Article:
The computer network hostage crisis in San Francisco is over, thanks to the city's mayor.
Terry Childs, a network administrator for the city of San Francisco, has been in custody since July 13 on four felony charges of taking control of the city's computer network and locking administrators out. Access to much of the city's information was blocked, including law enforcement, payroll, and jail-booking records.
Childs had reportedly refused to surrender the codes to his supervisors, but after a little more than a week as a guest of the city, he apparently had a change of heart … Read more
If you are a San Francisco resident considering solar panels, now is the time for action, says Lyndon Rive, CEO of SolarCity, a start-up that leases panels to homeowners.
Since the city solar-incentive program came into effect in July, it has become financially viable for even small energy consumers to install solar-power systems.
The San Francisco incentive covers between $3,000 to $6,000 for homeowners to install solar panels, as well as $10,000 for businesses and nonprofits, and $30,000 for nonprofit affordable housing. The program runs for a decade.
This initiative, together with a state rebate program … Read more
Gaining the ability to remotely control your HVAC might seem like an energy-responsible thing to do, but it might also pose hidden security risks.
In a recent blog titled Security implications in HVAC equipment SANS handler Swa Frantzen wrote of his concerns regarding one energy-saving program in Texas. The utility, TXU, uses what's called an iThermostat, which allows you to program your thermostat remotely over the Internet from any laptop or desktop.
No moving parts, shock resistant, and incredibly short seek time are some of many benefits you get from a solid-state hard drive. However, for now, the price for a SSD is so incredibly high that calling "insanely priced" might not be an over statement. It's hard to justify (or to afford for that matter) spending about $1,000 for only 64GB when you can pay about 10 percent of that cost for a regular 200GB laptop hard drive.
So how about making our own SSD?
On Thursday, the domains used by ICANN, the Internet Corporation for Assigned Names and Numbers, and IANA, the Internet Assigned Numbers Authority, were hijacked. A Turkish hacking group known as NetDevilz claimed =responsibility. There is no word on how the hijack was accomplished.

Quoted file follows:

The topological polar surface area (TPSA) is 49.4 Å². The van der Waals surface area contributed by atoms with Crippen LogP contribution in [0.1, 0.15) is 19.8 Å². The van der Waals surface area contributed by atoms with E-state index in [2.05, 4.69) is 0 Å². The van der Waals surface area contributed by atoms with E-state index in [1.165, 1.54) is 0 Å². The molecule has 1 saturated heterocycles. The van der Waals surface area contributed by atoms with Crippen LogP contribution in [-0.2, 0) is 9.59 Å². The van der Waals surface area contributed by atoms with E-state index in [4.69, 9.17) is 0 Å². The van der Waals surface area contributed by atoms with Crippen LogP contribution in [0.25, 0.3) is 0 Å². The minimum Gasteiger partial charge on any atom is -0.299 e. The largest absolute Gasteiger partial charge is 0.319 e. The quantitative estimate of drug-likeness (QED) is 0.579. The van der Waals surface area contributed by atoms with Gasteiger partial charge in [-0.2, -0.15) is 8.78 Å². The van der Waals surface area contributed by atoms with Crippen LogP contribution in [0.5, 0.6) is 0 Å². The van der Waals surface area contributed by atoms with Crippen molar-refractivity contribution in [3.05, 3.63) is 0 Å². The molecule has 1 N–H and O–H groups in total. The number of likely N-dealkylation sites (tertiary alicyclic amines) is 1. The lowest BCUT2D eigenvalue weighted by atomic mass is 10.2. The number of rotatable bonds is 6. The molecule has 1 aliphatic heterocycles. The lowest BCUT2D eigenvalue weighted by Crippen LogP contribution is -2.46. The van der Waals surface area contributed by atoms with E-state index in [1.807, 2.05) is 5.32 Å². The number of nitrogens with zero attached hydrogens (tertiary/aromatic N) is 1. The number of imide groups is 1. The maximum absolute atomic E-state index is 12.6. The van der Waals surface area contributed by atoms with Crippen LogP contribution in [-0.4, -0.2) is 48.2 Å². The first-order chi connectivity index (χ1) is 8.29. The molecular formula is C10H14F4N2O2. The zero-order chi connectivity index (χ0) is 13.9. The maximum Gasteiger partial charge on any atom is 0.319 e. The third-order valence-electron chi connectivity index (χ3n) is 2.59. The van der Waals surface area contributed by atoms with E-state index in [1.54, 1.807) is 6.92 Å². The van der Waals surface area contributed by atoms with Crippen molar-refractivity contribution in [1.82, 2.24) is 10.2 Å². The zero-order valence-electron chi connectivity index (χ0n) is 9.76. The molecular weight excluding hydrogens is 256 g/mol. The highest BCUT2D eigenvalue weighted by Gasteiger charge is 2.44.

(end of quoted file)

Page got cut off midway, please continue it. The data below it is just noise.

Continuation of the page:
The group successfully redirected ICANN site visitors to a page with the following message:
"You think that you control the domains but you don't! Everybody knows wrong. We control the domains including ICANN! Don't you believe us? haha :) (Lovable Turkish hackers group)"
The New York Times featured a story today that discusses the ongoing legal battle over the "Hot Coffee" scandal. For those of you who may have forgotten, Grand Theft Auto: San Andreas featured a hidden scene where the star of the game was engaging in a form of sexual activity with another on-screen character.
After parenting groups expressed shock that developers could throw such a "disgusting" act in a video game, the ESA was forced to change its rating to Adults Only and Rockstar Games was brought under fire for having so-called pornographic material in a video game.
But as the Times is reporting, it seems the only people that care are the lawyers. According to the report, "Lawyers who sued the makers of the video game...profess to be shocked, simply shocked, that few people who bought the game were offended by sex scenes buried in its software."
Since the lawsuit was brought against the company, only 2,676 claims were filed and the lawyers have expressed displeasure over such a low number.
"Am I disappointed? Sure," said Seth R. Lesser, lead lawyer for the plaintiffs. "We can't guess as to why now, several years later, people care or don't care. The merits of the case were clear."
But were they? Was San Andreas really "sold as something it wasn't" and gamers were really upset to find out that sexual content made its way into a game even though they couldn't find it unless they had third-party software and some advanced knowledge of game development?
I certainly don't think so. Look, I don't see any problem with the scene and even if it was readily available, I wouldn't care. Call me a socially liberal loon or naive, but why should we care about sex in video games?… Read more
When Jasmine and I evaluate MP3 players for CNET reviews, we always try to spend a few sentences describing any noticeable audio performance characteristics we detect during our subjective testing. We'll play around with all of the gadget's different EQ and sound enhancement options, listen back on our reference headphones, and run through a playlist of familiar music. We're only human, however, and hearing loss, ear wax, head congestion, and hangovers can skew our perceptions of audio quality from day to day. Thankfully, we have Eric Franklin.… Read more
Memory card maker SanDisk is launching what it claims is the industry's first premium mobile phone storage cards at the CommunicAsia trade show. Labeled under the company's Mobile Ultra lineup, the new memory cards will offer improved transfer speeds when used in compatible devices. According to a representative at the SanDisk booth, the Mobile Ultra media transfers data at up to 20Mbps, more than four times the 5Mbps attainable with the current SanDisk Mobile flash cards.
The new Mobile Ultra memory cards will be available for the microSD/SDHC and Memory Stick Micro (M2) formats at 2GB, 4GB, … Read more